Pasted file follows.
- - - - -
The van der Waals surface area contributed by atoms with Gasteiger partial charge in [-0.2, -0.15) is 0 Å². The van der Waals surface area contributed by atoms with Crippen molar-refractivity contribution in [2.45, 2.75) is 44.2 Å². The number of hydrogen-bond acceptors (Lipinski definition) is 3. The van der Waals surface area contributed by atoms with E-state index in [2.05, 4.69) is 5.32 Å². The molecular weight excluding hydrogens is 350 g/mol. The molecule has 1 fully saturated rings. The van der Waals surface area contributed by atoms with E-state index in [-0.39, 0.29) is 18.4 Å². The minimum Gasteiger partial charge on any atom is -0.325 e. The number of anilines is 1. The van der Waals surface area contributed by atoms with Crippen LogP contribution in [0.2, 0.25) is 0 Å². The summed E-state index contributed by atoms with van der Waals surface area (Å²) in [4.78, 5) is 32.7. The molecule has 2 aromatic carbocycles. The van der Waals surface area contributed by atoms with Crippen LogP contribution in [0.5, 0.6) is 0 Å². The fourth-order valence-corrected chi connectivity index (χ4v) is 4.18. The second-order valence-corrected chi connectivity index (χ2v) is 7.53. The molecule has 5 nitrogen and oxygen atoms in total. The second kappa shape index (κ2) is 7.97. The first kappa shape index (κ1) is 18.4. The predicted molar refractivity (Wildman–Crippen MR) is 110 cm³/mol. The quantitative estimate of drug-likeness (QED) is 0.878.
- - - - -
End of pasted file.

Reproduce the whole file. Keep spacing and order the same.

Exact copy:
The van der Waals surface area contributed by atoms with Gasteiger partial charge in [-0.2, -0.15) is 0 Å². The van der Waals surface area contributed by atoms with Crippen molar-refractivity contribution in [2.45, 2.75) is 44.2 Å². The number of hydrogen-bond acceptors (Lipinski definition) is 3. The van der Waals surface area contributed by atoms with E-state index in [2.05, 4.69) is 5.32 Å². The molecular weight excluding hydrogens is 350 g/mol. The molecule has 1 fully saturated rings. The van der Waals surface area contributed by atoms with E-state index in [-0.39, 0.29) is 18.4 Å². The minimum Gasteiger partial charge on any atom is -0.325 e. The number of anilines is 1. The van der Waals surface area contributed by atoms with Crippen LogP contribution in [0.2, 0.25) is 0 Å². The summed E-state index contributed by atoms with van der Waals surface area (Å²) in [4.78, 5) is 32.7. The molecule has 2 aromatic carbocycles. The van der Waals surface area contributed by atoms with Crippen LogP contribution in [0.5, 0.6) is 0 Å². The fourth-order valence-corrected chi connectivity index (χ4v) is 4.18. The second-order valence-corrected chi connectivity index (χ2v) is 7.53. The molecule has 5 nitrogen and oxygen atoms in total. The second kappa shape index (κ2) is 7.97. The first kappa shape index (κ1) is 18.4. The predicted molar refractivity (Wildman–Crippen MR) is 110 cm³/mol. The quantitative estimate of drug-likeness (QED) is 0.878.